You must not forget that I am expecting you all down here in the near future. I think you would really enjoy it and after you had seen the flying, I know you would not feel so anxious. Why can you not leave the Lake a little early this summer and come to Dayton for a while? I would surely love to have you. Several of the boys say that their parents are to spend most of the winter in Dayton.
We have an exam in topography tomorrow and then I think that the class is all over. Our French professor is going on a leave of absence and one of the boys here who speaks French is to take the class. We have made a start in French but we have not received our books yet. The book is simply a pamphlet that our instructor has made out, which contains many words and phrases which we will need when we reach France. It is to be a purely conversational course, with very little grammar, and I am mighty glad of it too.
Give my love to all who are at the Island, and I would surely give a good deal to be there with you on Labor Day.
With greatest love, Harold
Note from Edward Loud dated September 1, 1927:
It was the intention about this time that his mother and I would motor to Dayton for a weekend visit, taking with us other members of the family. Before we got around to do this, a telegram came from Harold asking that his mother and I come by train and alone. This we did and found upon our arrival that the lad had been quite ill and although he was now far from well, he was up and about; but looked and acted like an old man. He said he could not get permission to go to Detroit, but thought if I applied direct to the Major, he might let him go. This turned out to be true, for our request that we might take him to Detroit for a diagnosis of his ailment was not only granted, but every effort was made to enable us to go by the first train.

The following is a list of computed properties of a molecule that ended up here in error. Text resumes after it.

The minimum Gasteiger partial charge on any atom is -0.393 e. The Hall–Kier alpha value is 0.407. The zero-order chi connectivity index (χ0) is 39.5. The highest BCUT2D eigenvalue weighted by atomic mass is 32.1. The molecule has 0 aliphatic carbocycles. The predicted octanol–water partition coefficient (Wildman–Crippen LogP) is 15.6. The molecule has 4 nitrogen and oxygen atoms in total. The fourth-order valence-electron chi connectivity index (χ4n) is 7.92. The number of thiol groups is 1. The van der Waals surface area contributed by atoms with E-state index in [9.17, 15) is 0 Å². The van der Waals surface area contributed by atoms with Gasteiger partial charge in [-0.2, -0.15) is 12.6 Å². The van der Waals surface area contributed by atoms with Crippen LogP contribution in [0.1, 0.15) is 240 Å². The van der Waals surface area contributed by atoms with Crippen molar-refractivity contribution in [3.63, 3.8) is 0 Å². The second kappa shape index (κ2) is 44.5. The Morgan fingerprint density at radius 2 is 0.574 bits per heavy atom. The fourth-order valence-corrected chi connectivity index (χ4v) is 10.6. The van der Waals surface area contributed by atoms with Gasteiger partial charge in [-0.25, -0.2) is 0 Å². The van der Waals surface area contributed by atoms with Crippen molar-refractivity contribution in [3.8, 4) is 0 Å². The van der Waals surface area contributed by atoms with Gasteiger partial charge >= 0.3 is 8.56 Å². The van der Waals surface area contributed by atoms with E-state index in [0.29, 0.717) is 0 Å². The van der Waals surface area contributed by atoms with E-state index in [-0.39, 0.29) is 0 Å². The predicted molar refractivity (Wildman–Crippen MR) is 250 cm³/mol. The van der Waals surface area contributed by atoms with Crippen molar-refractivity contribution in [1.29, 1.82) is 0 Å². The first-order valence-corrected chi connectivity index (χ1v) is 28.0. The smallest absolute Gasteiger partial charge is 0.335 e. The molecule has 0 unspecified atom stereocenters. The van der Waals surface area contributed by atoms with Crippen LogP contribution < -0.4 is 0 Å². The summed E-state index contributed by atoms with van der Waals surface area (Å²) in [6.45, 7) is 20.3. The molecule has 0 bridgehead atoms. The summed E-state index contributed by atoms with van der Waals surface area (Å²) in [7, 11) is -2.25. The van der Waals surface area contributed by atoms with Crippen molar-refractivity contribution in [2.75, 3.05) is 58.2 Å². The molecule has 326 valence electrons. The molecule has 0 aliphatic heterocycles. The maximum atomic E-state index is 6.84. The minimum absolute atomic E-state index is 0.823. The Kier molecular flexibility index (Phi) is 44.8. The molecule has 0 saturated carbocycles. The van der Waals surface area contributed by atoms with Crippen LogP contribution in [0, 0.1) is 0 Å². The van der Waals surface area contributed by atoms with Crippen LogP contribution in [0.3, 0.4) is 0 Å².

After a thorough examination by Dr. Haass, at the time considered to be one of the best diagnostitians in Detroit, it was decided an operation was necessary, and this disclosed that his illness in Dayton was caused by or resulted in an inflamed condition resulting in adhesions of the gall bladder, liver, and other parts.
It was not until about the 10th of November that Harold was allowed by the Detroit doctors to return to Dayton and he was told that he must not be surprised or disappointed if they refused to allow him to continue in service.
It was this illness that caused Harold to fall behind the class he started with, and delayed his being sent overseas.
September 24, 1917
Major [Arthur] Christy [sic]
Wilbur Wright Field
In regard to my son, Harold E. Loud, Squadron A, Unit 1. We reached Detroit last Friday evening and the following day I took him to Dr. Haass, a leading diagnostitian of this city. I requested the Doctor to report to you. He tells me this has been done and that the five days’ leave of absence will not be sufficient. He also tells me that he has asked that this be extended, but did not say for how long.